Matt's Hi Ho! Cherry-O Analysis

"Hi Ho! Cherry-O" is a game in which you try to collect 10 cherries from a tree before your opponents. Both "game" and "try" are used loosely, since players get no choices. You just keep spinning and see what happens.

Actually, parents get one choice, which is who goes first. (Not according to the rules, which say that the youngest player goes first, but practically speaking.) How much does this matter?

The games is very easy to implement a Monte Carlo for. Here's one. It simply keeps randomly picking one of the spinner outcomes, which either give you 1, 2, 3, or 4 cherries, take away 2 (because of a dog), take away 2 (because of a bird), or take them all away.

Players #1 wins #2 wins #3 wins #4 wins Mean plies
1 100% 15.8
2 51.9% 48.1% 18.7
3 35.8% 33.3% 30.9% 21.4
4 27.7% 25.8% 24.1% 22.4% 24.2

where a "ply" is one turn taken by one player.

Warning: You need a good random number generator to do this analysis. I first used Linux's random(), but found that, for a 1-player game, it gave a very significant spurious peak in probability for finishing in 32 turns. Substituting ROOT's implementation of the Mersenne Twister algorithm instead gave much more believable results, with overall somewhat lower average game lengths. I'd never seen PRNG quality actually matter before!

The good news is that the total length of the game doesn't go up too much with more players. The bad news is that in a 4-player game, the 4th player is at a quite substantial disadvantage. The first player has a 24% higher chance of winning than the fourth. This effect gets stronger as you add players, so it's a good thing there are only four cherry trees in the box. As the number of players goes to infinity, the probability that one of them wins on the third round goes to one, with the Nth player having a 10/343(1−10/343)N−1 chance of winning.

As in other children's games of chance, the possibility of a player getting reset to zero means that it is possible for games to take a very long time. Once you have progressed several turns beyond the first at which it is possible to win — the third, by getting {4, 4, 4}, {4, 4, 3}, {4, 4, 2}, or {4, 3, 3} with a probability of 10/343 = 2.9% — the game quickly loses its memory of how it got into its current state. In the moment, this means the average number of remaining turns is always about the same. Viewed overall, it means the probability distribution is an exponential decay. For a 1-player game:

      6.90% |
      6.60% |     _
      6.30% |      ~
      6.00% |    -  -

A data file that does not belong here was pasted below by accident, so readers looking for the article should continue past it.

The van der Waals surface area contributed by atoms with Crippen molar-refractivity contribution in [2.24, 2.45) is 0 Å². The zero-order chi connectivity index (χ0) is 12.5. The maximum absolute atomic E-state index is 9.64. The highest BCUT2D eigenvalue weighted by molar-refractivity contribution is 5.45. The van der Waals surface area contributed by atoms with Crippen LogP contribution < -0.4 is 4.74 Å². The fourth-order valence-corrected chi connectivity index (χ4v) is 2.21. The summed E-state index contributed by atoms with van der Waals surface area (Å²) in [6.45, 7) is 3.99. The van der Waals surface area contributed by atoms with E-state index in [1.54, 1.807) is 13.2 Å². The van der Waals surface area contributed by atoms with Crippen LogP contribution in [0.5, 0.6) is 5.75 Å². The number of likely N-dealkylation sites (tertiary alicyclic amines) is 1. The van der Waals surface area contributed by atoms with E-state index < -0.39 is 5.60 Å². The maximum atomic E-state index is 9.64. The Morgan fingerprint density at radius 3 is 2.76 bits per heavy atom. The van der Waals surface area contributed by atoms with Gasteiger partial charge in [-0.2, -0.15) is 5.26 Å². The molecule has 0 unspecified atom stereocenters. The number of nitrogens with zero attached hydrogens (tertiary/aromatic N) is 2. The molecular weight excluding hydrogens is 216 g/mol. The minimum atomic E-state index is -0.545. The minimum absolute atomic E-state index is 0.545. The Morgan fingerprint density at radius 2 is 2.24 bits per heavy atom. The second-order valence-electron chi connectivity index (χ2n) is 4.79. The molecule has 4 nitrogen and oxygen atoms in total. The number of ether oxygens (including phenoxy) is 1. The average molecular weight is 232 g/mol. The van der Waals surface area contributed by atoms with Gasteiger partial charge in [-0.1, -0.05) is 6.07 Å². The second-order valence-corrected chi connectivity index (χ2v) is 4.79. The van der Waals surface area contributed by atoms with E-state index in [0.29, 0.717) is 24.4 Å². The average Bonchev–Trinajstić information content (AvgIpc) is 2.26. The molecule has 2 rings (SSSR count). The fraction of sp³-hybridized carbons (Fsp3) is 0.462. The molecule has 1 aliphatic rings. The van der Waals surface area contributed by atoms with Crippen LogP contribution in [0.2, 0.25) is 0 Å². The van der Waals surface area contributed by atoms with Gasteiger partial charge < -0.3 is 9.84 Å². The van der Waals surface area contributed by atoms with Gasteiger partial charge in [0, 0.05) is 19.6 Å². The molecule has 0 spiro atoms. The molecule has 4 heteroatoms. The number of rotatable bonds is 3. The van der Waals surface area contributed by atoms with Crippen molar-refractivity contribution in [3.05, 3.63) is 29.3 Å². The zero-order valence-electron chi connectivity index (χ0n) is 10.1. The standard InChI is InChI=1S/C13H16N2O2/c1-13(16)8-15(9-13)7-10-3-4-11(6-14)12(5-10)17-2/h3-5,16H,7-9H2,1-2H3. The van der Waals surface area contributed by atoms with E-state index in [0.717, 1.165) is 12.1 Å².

5.70% |        _
      5.40% |
      5.10% |         ~
      4.80% |          -
      4.50% |           _
Prob  4.20% |
 of   3.90% |            ~
 End  3.60% |             ~_
      3.30% |               _
      3.00% |   _            _
      2.70% |                 -
      2.40% |                  ~_
      2.10% |                    -_
      1.80% |                      -_
      1.50% |                        -_
      1.20% |                          ~-_
      0.90% |                             ~--_
      0.60% |                                 ~~--___
      0.30% |                                        ~~~----______
      0.00% |---                                                  ~~~~~~~~~~~~~~--------
             0        10        20        30        40        50        60        70

Once you get a bit past the peak, it's an exponential with a decay constant of 12.4 turns, i.e. a half-life of 8.6 turns.

But Wait

Upon close inspection of the spinner, the seven regions are not the same size. The 1-cherry wedge is noticeably smaller. Nor is the spinner centered quite where it looks like it should be based on the division lines. In my set, that makes 1-cherry even less likely. The probabilities look to be approximately:

Outcome Probability
1 cherry 0.91/7
2 cherries 0.97/7
3 cherries 1.04/7
4 cherries 1.03/7
Lose 2 (both) 2.09/7
Lose all 0.96/7

No doubt the way the spinner is positioned with respect to the backer varies by set, so yours might be somewhat different. Anyway, how does this change things? The only obvious consequence is that it is slightly more likely to get the 3-turn win.

It turns out that the mean number of plies edges down slightly by about 0.2 for each number of players. However, the probability of winning for each player doesn't budge at the 0.1% level, even for the maximally unbalanced 4 player game. No doubt the engineers who set the tolerances had this in mind *eye-roll*.

Other People Who Have Done This

Here's one.

Other Variants

I found someone else on the Internet who had analyzed this game, but some other version where one of the bad spins takes away one cherry instead of two. This makes the game about 1 ply shorter. And some people have a version where both mild bad spins take away 1 instead of 2. Unsurprisingly, that reduces the length by about another ply.